Along with Bach’s Christmas Oratorio (or at least the first three parts of it) and Tchaikovsky’s The Nutcracker, Handel’s Messiah remains the quintessential Christmas offering although it really belongs at Easter especially as the “Hallelujah Chorus” celebrates Christ’s resurrection! Unfortunately, the Big Three leave little room for others although the Bavarian State Opera just this week performed Saint-Saëns’s virtually unknown Oratorio de Noël with Ailyn Pérez, Benjamin Bernheim and Etienne Dupuis.

I’ve never heard Berlioz’s Enfance live; I’m sure it’s done occasionally in New York City but it’s not yet crossed my path. I did have a wonderful chance 25 years ago that I botched. Charles Mackerras led the work with the Orchestra of St. Luke’s at Carnegie Hall in December 1995 with superb Berlioz singer Lorraine Hunt (pre-Lieberson) as Marie. For some now-unknown reason, I didn’t go!

I have managed to hear all four of today’s soloists, two of them in Berlioz! D’Oustrac and Testé were Ascagne and Panthée in the magnificent Les Troyens conducted by John Eliot Gardiner at the Châtelet in 2003. It was a life-changing afternoon and while the DVD mostly does it justice the unique sound of the superb period-orchestra and vibrant chorus in the house was unforgettable.

D’Oustrac’s early career primarily focused on baroque music (I heard her first in a Madrid staging of Torrejón y Velasco’s La purpura de la Rosa), but she has more recently performed lots and lots of Berlioz. She starred in Béatrice et Bénédict in Brussels and at the Glyndebourne Festival as well as in a concert performance at the Paris Opéra under Philippe Jordan.

For that same company in 2012 she participated in Sasha Waltz’s nice dance version of Roméo et Juliette which I had seen during its initial run there five years earlier. The French mezzo has even performed the edition of Gluck’s Orphée et Eurydice that Berlioz created for Pauline Viardot!

Jordan also led her Troyens Cassandre in the Tcherniakov production which I haven’t seen yet: it didn’t look so promising and I have my doubts about how suitable d’Oustrac might be in that demanding dramatic role. Plus I had already heard Ekaterina Semenchuk‘s powerful Didon with the forces of the Mariinsky Opera at Carnegie Hall. Perhaps I’ll check out one of her Mort de Cléopâtres before watching the Paris Troyens?

One of d’Oustrac’s biggest triumphs was as Cybèle in the 2011 revival of the legendary Les Arts Florissants production of Lully’s Atys. As the spurned goddess, she turned the title character into a tree; he was played by Swiss tenor Richter. Although both he and d”Oustrac star in the DVD (currently OOP), neither unfortunately made the trip to the Brooklyn Academy of Music when Atys returned there.

I found her most recent local appearance in Handel’s Theodora with Les Arts Florissants not so successful.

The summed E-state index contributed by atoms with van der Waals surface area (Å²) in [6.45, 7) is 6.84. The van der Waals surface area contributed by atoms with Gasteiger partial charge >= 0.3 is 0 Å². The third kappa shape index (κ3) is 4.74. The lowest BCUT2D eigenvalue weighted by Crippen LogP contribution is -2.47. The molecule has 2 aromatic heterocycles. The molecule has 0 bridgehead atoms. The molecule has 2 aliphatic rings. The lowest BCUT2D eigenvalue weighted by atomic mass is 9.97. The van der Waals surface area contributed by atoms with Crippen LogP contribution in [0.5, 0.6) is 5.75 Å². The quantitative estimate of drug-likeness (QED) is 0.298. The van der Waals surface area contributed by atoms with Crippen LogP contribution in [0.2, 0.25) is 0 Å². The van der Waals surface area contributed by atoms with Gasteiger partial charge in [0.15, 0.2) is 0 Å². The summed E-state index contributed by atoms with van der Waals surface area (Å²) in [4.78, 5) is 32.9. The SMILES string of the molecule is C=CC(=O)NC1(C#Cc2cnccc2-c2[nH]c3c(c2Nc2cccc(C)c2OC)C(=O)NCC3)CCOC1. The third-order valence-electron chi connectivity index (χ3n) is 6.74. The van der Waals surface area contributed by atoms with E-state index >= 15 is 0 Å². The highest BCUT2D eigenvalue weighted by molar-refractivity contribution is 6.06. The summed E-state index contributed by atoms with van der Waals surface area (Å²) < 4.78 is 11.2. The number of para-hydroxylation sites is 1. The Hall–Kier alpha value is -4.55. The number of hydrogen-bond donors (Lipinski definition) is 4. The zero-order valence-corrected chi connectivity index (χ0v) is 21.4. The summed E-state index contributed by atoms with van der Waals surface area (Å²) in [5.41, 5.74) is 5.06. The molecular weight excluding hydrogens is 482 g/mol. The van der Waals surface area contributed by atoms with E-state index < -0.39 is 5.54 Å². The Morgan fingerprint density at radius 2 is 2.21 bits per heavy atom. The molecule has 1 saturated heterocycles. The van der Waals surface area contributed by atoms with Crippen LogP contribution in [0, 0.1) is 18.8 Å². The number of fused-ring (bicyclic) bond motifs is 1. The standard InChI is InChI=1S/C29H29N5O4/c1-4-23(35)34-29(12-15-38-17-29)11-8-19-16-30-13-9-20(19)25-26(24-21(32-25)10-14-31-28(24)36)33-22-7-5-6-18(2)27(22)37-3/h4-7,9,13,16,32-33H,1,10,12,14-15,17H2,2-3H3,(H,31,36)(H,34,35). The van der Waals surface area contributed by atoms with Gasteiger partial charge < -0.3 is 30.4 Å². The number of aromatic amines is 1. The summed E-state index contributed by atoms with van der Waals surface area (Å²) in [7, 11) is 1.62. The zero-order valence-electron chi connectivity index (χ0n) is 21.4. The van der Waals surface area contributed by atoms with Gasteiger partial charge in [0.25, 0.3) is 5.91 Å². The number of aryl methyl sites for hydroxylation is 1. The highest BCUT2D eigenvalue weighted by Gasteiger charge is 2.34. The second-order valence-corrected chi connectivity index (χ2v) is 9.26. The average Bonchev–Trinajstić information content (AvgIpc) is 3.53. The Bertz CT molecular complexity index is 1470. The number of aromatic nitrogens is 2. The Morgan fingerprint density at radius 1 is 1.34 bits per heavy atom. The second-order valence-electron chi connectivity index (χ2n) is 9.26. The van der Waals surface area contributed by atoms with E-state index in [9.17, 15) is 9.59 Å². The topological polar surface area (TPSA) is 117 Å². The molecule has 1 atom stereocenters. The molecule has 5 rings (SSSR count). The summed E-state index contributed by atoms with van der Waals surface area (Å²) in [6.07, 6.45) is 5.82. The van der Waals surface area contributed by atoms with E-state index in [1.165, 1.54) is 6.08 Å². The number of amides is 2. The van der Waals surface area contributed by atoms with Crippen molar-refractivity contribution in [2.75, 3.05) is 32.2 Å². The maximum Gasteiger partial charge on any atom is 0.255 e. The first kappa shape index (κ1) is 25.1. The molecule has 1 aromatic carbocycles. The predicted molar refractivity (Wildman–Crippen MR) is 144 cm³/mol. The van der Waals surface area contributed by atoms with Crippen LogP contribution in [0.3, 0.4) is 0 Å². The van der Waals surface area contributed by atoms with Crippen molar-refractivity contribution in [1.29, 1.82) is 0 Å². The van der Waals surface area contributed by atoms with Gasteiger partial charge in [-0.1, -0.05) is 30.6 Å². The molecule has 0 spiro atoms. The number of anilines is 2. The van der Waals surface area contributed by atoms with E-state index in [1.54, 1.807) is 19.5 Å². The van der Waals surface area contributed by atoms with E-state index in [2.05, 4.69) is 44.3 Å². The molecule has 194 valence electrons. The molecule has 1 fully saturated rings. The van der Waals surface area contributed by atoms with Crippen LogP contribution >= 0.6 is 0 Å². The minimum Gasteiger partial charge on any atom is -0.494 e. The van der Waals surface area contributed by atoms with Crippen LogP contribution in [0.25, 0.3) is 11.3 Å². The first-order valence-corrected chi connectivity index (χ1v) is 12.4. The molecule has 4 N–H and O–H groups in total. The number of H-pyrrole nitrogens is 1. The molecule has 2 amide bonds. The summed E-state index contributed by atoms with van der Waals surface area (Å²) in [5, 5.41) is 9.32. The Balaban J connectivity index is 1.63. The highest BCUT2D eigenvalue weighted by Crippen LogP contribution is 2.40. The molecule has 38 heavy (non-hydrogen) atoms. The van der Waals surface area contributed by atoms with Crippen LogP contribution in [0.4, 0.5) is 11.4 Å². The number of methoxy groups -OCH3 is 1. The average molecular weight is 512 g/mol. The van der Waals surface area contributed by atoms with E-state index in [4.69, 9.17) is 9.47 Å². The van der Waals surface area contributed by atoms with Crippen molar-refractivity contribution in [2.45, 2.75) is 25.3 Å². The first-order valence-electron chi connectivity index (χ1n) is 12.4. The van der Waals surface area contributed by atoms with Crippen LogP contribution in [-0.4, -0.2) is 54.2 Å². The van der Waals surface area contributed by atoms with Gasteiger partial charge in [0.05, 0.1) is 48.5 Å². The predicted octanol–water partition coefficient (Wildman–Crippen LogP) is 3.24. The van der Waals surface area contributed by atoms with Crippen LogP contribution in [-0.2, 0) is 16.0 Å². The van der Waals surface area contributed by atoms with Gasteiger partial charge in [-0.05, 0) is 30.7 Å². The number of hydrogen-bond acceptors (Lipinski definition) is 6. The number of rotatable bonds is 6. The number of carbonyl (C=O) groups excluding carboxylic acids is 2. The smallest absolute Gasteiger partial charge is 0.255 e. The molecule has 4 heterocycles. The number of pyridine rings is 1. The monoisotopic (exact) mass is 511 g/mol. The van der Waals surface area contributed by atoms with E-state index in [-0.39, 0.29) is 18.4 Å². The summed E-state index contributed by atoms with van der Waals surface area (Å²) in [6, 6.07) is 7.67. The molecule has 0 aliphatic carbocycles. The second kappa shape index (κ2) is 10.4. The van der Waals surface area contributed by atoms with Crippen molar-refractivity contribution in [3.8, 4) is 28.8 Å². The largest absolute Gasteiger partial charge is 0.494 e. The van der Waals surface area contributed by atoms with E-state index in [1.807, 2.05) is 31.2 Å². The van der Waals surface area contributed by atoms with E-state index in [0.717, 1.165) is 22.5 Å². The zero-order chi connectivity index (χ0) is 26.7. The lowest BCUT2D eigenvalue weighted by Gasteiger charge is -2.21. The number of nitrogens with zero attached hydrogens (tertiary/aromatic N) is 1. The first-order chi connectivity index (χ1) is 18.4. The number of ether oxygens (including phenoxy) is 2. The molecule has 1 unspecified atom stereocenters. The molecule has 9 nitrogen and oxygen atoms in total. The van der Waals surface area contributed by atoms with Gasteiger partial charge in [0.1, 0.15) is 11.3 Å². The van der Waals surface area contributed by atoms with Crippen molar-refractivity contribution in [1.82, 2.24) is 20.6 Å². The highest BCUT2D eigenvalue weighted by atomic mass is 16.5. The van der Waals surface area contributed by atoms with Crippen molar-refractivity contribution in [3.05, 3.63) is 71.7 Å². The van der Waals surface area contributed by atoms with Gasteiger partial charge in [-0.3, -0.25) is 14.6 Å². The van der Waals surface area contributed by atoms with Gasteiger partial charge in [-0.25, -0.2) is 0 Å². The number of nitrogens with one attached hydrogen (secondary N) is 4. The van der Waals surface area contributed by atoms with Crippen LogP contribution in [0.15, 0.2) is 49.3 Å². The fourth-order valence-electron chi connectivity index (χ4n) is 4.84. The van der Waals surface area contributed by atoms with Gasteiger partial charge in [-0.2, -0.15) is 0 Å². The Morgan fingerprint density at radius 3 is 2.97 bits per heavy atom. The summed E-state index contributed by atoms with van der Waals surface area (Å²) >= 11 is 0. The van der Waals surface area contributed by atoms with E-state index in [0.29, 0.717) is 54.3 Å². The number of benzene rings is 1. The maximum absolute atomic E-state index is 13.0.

Richter too is a Béatrice vet, having sparred as Bénédict with Greta Thunberg’s mom (aka Malena Ernman) at the Theater an der Wien. And he also did Troyens at the Paris Opéra: Hyllus in the Herbert Wenicke production in 2006. As all four of today’s Enfance singers have performed Early Music, it’s not surprising that my only Richter encounter was as a dulcet Acis in Handel’s Acis and Galatea at the Salzburg Pfingsten Festspiele with Marc Minkowski and Les Musiciens du Louvre.

A Frenchman despite his very English name, Crossley-Mercer earlier this month sang Jupiter in Rameau’s Platée at the Theater an der Wien in the splashy Robert Carsen fashionista production which was videotaped without an audience for future release. When Carsen first mounted it in 2014, Les Arts Florissants brought it semi-staged to Lincoln Center with Crossley-Mercer (oft-celebrated on Barihunks) again as Jupiter.

Of course, he too has performed in Béatrice, as Claudio with today’s Emmanuel Krivine (a noted Berlioz specialist who rarely conducts opera) at the Comique in Paris and has often sung Brander in La Damnation de Faust including the Opéra’s most recent version with Jonas Kaufmann and Sophie Koch.

Of the four, Testé (regularly heard these days with his wife Diana Damrau) seems to have rarely performed either Berlioz (after the Gardiner Troyens) or early music although he admirably sings the title role on Christophe Rousset’s fine recording of Lully’s Roland.

Berlioz: L’Enfance du Christ

Théâtre des Champs Elysées
14 December 2018

Marie — Stéphanie d’ Oustrac
Le Narrateur/Un centurion — Bernard Richter
Joseph/Polydorus — Edwin Crossley Mercer
Hérode/Le père de famille — Nicolas Testé

Chœur de Radio France
Orchestre National de France

Conductor — Emmanuel Krivine

Enfance can be downloaded by clicking on the icon of a square with an arrow pointing downward on the audio player above and the resulting mp3 file will appear in your download directory.

For those who’d still like some Messiah (part one only, please), Yannick Nézet-Séguin leads a starry, decidedly un-HIP version with the Philadelphia Orchestra available here.

In addition, nearly 400 other podcast tracks are always available from Apple Podcasts for free, or via any RSS reader.

The archive which lists every Trove Thursday offering since the beginning in alphabetical order by composer was updated in September.